What is your business really worth?
The process of how to properly place the best value on your business and determine what it could potentially sell for is a critically important skill for every business owner.
Business valuation is the process of determining the worth of your business. And as straightforward as that sounds, it is as much an art as it is a science.
It is where the number crunching financial analysis (science) is met by the rational assessment of the market climate as well as an educated guess about the value of intangible assets (art), which all too often gets overlooked or is under-valued.
Business valuation is all about estimating the price a potential buyer may be willing to pay for it, which may sound simple enough, but as always, the devil is in the details.
The three most common methods of properly valuing a business are: asset-based, market-based, and income-based.
Each has its advantages and disadvantages, which is why it makes sense to calculate your business valuation using more than one method.
Let’s take a look at each.
Asset-based valuation: This method is totally numbers-driven and focused on a balance sheet view of the business. This method aims to determine what it would cost to create a similar business from scratch, with similar income generating potential.
Asset-based valuations don’t always account for the true value of intangible assets. As a result, asset-based valuation often comes up with a value that is less than the true, fair-market value of your business.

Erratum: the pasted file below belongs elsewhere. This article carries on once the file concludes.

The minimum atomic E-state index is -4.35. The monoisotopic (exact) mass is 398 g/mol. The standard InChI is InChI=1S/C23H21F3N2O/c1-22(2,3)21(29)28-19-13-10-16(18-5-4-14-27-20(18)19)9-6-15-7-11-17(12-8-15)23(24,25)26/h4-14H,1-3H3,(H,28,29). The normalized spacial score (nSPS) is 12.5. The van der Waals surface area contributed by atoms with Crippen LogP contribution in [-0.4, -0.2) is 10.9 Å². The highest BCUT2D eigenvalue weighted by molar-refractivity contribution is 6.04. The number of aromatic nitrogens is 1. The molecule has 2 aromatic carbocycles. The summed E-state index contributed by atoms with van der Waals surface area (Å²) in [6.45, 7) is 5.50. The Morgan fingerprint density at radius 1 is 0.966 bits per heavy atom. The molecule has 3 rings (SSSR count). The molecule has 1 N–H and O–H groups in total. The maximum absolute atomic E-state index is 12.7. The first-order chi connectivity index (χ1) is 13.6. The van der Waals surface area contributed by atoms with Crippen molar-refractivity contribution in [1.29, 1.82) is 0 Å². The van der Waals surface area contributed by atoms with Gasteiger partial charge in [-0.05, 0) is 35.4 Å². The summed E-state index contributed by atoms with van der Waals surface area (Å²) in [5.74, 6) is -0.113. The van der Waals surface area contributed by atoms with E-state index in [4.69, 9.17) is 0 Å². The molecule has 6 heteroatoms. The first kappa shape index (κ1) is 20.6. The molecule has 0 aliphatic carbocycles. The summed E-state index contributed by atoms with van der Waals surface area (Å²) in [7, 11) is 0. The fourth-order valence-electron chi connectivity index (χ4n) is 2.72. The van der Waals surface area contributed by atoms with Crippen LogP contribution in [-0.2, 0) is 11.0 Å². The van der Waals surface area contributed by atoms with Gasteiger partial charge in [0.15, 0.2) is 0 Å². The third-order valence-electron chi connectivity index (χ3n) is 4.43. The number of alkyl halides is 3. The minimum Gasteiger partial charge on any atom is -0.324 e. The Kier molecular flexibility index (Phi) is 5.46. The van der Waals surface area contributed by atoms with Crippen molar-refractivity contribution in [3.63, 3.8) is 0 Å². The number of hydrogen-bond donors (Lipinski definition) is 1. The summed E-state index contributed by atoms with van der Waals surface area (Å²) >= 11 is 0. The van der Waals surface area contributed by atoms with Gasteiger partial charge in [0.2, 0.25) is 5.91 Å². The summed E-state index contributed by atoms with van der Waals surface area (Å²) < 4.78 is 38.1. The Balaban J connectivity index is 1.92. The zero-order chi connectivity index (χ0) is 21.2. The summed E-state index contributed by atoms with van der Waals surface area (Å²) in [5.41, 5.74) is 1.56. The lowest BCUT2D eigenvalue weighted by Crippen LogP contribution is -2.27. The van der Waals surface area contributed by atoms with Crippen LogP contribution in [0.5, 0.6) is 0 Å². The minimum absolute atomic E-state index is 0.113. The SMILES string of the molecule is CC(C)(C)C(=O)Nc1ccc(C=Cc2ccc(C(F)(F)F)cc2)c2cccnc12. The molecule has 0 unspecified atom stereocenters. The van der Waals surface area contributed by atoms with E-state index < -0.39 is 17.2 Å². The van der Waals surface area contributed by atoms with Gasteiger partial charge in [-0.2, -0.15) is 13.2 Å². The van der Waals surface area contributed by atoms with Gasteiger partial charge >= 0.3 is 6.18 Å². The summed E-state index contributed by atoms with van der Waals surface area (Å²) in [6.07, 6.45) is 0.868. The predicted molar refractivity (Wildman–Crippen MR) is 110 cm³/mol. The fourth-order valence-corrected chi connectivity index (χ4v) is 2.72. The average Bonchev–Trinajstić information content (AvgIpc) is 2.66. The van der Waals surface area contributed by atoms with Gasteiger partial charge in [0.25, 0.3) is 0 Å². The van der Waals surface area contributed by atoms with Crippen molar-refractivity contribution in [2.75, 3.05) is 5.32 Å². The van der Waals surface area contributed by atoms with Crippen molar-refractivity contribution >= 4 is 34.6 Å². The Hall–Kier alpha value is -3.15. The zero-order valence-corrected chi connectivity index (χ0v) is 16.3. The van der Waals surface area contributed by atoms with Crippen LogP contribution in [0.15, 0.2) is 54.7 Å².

Market-based method: This focuses on what your business is worth based on what other, similar businesses are worth, including the value of comparable businesses transactions.
The market-based approach to business valuation is a great way to determine the company’s value based on what buyers and sellers are willing to pay for the business.
Income-based method: This method arrives at a business valuation estimate by counting the cash flow that is likely to be produced by the business, discounted to a present value at an appropriate rate to account for risk.
The starting point for the income-based method is a concept called owner’s discretionary earnings (ODE), sometimes called seller’s discretionary earnings.
Owner’s Discretionary Earnings: Most small business owners classify expenses with an eye toward reducing their tax liability by claiming deductions aimed at lowering your income for tax purposes.
That’s why using the raw numbers from a business’ tax returns can provide a misleading picture of the true revenue and income generating potential of a business.
Expenses a buyer of your business would not incur are added back, including:
Determining Your Business Multiplier: Typically, businesses sell for more than just a year’s worth of income-earning potential. Businesses usually sell for somewhere between two-to-four times their ODE. This is called the multiplier.
The biggest factors that determine the multiplier for your business includes the type of business, its location, market size, and, most important, the intangible assets contributed by you as the business owner.
The Value of Intangibles: Intangible assets are all the positive qualities that YOU bring to the table as the business founder and owner-operator.
A wealth of intangible assets can result in a higher multiplier when it comes to valuating or selling your business, while a lack of intangibles typically results in a lower multiple.
Here are some common examples of intangible assets that can add value to your business:
It’s not always easy to determine an exact number for the value added to your business from intangible assets like these, but it can make a very big difference to a potential sale price for your business.
Bottom line: A business valuation may be just one of the factors to consider in your succession planning. To help you make sense of both your personal and business succession plan, contact TSP Family Office today at (772) 257-7888 to learn how you can best position your legacy.